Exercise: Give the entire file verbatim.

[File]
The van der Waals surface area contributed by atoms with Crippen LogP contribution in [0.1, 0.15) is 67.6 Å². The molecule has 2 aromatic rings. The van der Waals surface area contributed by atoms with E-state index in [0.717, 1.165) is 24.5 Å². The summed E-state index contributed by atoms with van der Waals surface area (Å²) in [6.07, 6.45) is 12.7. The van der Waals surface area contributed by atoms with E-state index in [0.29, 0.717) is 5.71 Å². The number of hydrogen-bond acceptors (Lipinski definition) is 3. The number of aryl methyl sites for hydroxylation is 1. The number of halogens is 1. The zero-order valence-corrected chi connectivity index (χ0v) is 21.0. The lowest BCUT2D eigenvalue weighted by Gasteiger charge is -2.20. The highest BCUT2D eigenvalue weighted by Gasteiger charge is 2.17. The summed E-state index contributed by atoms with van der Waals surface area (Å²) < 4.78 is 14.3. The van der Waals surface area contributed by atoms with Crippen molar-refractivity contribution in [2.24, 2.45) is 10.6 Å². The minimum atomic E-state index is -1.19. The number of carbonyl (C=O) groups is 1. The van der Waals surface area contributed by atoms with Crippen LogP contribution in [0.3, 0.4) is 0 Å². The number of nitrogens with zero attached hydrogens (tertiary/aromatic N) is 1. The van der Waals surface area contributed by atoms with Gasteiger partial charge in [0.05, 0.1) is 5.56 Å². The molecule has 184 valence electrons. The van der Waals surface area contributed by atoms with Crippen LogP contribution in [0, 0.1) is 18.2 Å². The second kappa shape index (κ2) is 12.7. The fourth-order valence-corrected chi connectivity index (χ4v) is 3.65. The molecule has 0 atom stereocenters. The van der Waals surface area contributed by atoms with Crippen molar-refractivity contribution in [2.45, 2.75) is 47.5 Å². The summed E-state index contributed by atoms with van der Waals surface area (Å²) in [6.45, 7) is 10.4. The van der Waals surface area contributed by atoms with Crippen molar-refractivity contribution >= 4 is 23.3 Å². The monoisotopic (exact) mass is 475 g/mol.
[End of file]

The van der Waals surface area contributed by atoms with Crippen LogP contribution in [0.1, 0.15) is 67.6 Å². The molecule has 2 aromatic rings. The van der Waals surface area contributed by atoms with E-state index in [0.717, 1.165) is 24.5 Å². The summed E-state index contributed by atoms with van der Waals surface area (Å²) in [6.07, 6.45) is 12.7. The van der Waals surface area contributed by atoms with E-state index in [0.29, 0.717) is 5.71 Å². The number of hydrogen-bond acceptors (Lipinski definition) is 3. The number of aryl methyl sites for hydroxylation is 1. The number of halogens is 1. The zero-order valence-corrected chi connectivity index (χ0v) is 21.0. The lowest BCUT2D eigenvalue weighted by Gasteiger charge is -2.20. The highest BCUT2D eigenvalue weighted by Gasteiger charge is 2.17. The summed E-state index contributed by atoms with van der Waals surface area (Å²) < 4.78 is 14.3. The van der Waals surface area contributed by atoms with Crippen molar-refractivity contribution in [2.24, 2.45) is 10.6 Å². The minimum atomic E-state index is -1.19. The number of carbonyl (C=O) groups is 1. The van der Waals surface area contributed by atoms with Crippen LogP contribution in [0.3, 0.4) is 0 Å². The number of nitrogens with zero attached hydrogens (tertiary/aromatic N) is 1. The van der Waals surface area contributed by atoms with Gasteiger partial charge in [0.05, 0.1) is 5.56 Å². The molecule has 184 valence electrons. The van der Waals surface area contributed by atoms with Crippen LogP contribution in [0, 0.1) is 18.2 Å². The second kappa shape index (κ2) is 12.7. The fourth-order valence-corrected chi connectivity index (χ4v) is 3.65. The molecule has 0 atom stereocenters. The van der Waals surface area contributed by atoms with Crippen molar-refractivity contribution in [2.45, 2.75) is 47.5 Å². The summed E-state index contributed by atoms with van der Waals surface area (Å²) in [6.45, 7) is 10.4. The van der Waals surface area contributed by atoms with Crippen molar-refractivity contribution >= 4 is 23.3 Å². The monoisotopic (exact) mass is 475 g/mol.